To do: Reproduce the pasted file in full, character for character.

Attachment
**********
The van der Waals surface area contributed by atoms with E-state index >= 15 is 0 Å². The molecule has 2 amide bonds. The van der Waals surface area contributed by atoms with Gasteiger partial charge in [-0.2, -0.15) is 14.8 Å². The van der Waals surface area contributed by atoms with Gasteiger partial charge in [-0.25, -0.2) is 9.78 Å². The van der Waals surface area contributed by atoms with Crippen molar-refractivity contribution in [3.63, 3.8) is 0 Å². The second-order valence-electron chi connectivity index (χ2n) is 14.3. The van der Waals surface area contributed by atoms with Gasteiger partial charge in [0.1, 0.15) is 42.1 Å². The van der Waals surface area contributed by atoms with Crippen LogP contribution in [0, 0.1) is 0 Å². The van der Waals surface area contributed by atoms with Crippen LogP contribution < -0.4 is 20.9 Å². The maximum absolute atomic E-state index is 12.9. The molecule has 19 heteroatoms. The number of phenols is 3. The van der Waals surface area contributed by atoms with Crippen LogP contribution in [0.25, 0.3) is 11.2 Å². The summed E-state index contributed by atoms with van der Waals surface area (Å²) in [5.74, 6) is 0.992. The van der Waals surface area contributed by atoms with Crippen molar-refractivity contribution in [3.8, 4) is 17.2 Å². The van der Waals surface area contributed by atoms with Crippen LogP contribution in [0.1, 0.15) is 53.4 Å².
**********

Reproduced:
The van der Waals surface area contributed by atoms with E-state index >= 15 is 0 Å². The molecule has 2 amide bonds. The van der Waals surface area contributed by atoms with Gasteiger partial charge in [-0.2, -0.15) is 14.8 Å². The van der Waals surface area contributed by atoms with Gasteiger partial charge in [-0.25, -0.2) is 9.78 Å². The van der Waals surface area contributed by atoms with Crippen molar-refractivity contribution in [3.63, 3.8) is 0 Å². The second-order valence-electron chi connectivity index (χ2n) is 14.3. The van der Waals surface area contributed by atoms with Gasteiger partial charge in [0.1, 0.15) is 42.1 Å². The van der Waals surface area contributed by atoms with Crippen LogP contribution in [0, 0.1) is 0 Å². The van der Waals surface area contributed by atoms with Crippen LogP contribution < -0.4 is 20.9 Å². The maximum absolute atomic E-state index is 12.9. The molecule has 19 heteroatoms. The number of phenols is 3. The van der Waals surface area contributed by atoms with Crippen LogP contribution in [0.25, 0.3) is 11.2 Å². The summed E-state index contributed by atoms with van der Waals surface area (Å²) in [5.74, 6) is 0.992. The van der Waals surface area contributed by atoms with Crippen molar-refractivity contribution in [3.8, 4) is 17.2 Å². The van der Waals surface area contributed by atoms with Crippen LogP contribution in [0.1, 0.15) is 53.4 Å².